The problem was that iTunes was never perfect. Granted, it was a distinct improvement for the buggy, clunking front-ends offered by Napster, Kazaa etc. Yet it would never be mistaken for a thing of beauty and it always seemed to need you to update to the latest version (soon the terms and conditions that nobody ever read had metastasised into 20,699 words of legalise).

Still, iTunes was soon the only game in town. At its peak in 2010 it accounted for 69pc of music sales in the United States. A sign of its clout was the fact that the Beatles finally made their catalogue available on the service that year. Within one week, iTunes had sold two million songs by the band.

Even as it was eclipsed by streaming rivals such as Spotify, iTunes remained a hugely important component of the music business. In 2013, iTunes helped Beyonce distribute 828,000 copies of her self-titled fifth album within days of its surprise drop.

Yet, even though we didn't yet fully realise it, the jig was already up for iTunes. As internet speeds improved and smartphones became ubiquitous, so streaming overtook downloading. Jobs, who had passed away in 2011 at age 56, would have been astonished to discover consumers would rather pay for the experience of listening to music than own that music outright.

However, that was the business model by which Spotify superseded iTunes. It didn't help that Apple committed a series of blunders - such as foisting U2's Songs of Innocence album upon 500 million customers in 2014 without first seeking their permission. Such missteps did iTunes little favours.

Not that it really mattered. By that point streaming was clearly the future. Three years later, the unthinkable happened as physical sales once again superseded iTunes purchases - a back-to-the-future reversal which would have seemed surreal in 2005. In 2018, downloads were worth just £10 million in the UK. By contrast, 91 billion songs were streamed over the same period.

As iTunes passes into history, those who have been with it all the way will feel a shiver of nostalgia. Having finally unlocked my iTunes folder on my desktop - it took a while - I was struck by the music I was buying back then: the New York band Blank Dogs, stuff by Monolake and Vector Lovers.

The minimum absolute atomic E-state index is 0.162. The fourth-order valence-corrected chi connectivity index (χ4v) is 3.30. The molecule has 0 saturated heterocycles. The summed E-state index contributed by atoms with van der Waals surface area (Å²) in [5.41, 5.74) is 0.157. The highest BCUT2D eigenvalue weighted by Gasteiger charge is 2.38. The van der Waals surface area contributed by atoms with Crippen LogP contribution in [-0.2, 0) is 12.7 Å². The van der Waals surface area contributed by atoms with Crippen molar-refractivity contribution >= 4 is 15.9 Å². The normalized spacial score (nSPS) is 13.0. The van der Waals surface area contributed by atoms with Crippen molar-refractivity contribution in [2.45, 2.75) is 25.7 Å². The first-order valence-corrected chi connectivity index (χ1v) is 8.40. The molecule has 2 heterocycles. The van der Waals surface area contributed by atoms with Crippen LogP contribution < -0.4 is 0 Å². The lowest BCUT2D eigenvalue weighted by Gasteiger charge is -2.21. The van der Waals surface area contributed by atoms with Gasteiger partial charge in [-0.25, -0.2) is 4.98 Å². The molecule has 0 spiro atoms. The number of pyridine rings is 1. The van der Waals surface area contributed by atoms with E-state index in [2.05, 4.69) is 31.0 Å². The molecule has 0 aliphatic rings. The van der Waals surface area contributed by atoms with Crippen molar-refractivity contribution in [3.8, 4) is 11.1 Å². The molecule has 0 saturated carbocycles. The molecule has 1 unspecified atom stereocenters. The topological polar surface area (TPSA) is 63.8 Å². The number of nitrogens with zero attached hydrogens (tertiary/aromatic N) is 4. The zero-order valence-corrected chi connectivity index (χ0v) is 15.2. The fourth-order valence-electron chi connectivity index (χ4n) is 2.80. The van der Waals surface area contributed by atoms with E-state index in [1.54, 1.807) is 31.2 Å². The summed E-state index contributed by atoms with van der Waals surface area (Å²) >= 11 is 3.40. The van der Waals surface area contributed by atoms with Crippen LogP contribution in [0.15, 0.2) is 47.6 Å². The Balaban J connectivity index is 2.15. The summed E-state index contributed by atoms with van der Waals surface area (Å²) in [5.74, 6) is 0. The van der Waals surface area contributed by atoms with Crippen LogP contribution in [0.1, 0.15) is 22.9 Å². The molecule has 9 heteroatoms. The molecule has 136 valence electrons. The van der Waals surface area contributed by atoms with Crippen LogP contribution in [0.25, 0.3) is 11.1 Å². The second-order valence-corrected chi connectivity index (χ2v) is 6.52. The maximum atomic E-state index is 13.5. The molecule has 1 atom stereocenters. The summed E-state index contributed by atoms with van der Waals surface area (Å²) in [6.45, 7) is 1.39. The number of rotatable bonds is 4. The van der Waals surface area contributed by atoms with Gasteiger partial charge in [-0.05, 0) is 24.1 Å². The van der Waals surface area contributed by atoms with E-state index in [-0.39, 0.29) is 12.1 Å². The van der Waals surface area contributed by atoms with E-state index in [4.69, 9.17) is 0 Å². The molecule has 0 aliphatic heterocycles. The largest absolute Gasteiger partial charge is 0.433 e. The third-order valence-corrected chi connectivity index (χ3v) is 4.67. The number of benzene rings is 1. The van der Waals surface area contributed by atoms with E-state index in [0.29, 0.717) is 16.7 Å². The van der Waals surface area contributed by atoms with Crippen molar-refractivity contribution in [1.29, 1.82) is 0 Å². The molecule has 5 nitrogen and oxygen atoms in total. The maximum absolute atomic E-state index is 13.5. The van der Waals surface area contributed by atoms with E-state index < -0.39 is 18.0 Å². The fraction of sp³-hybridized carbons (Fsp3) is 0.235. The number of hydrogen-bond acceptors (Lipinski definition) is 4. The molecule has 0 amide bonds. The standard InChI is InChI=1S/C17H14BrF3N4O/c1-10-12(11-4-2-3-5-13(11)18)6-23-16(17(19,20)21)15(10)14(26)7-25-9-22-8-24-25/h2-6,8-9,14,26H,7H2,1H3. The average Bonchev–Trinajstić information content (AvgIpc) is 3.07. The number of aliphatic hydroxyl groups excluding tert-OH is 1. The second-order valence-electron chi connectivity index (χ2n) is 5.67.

The experience was wistful - but only to a point. I can access all those artists right now on Spotify. And I didn't experience the goosebumps that I get when I'm sifting through old vinyl. That's the problem when the future comes knocking. After a while it becomes the past.

So what happens your music now?

iTunes is to be shuttered with the next Apple software update. From that point, the service will be split into three apps: Apple Music, Apple Podcasts and Apple TV. This will all come to pass via the next version of its Apple Mac operating system, coming later in 2019.

That won’t be too shocking to users of iPads and iPhones where music and podcasts have already been shunted into their own apps. But what about all those songs you purchased and downloaded over the years? Don’t fret — you’ll still be able to listen to your collection.

That’s because Apple isn’t phasing out music downloads. You will still be able to purchase music via Apple Music — and all of the songs you already own will be there, waiting for you to crank up the volume.

And if you used iTunes to listen to podcasts, now all you have to do is download the Apple Podcast App, where your favourite ’casts can be streamed or downloaded. So the sky hasn’t fallen in — it’s just had a radical software upgrade.

Irish Independent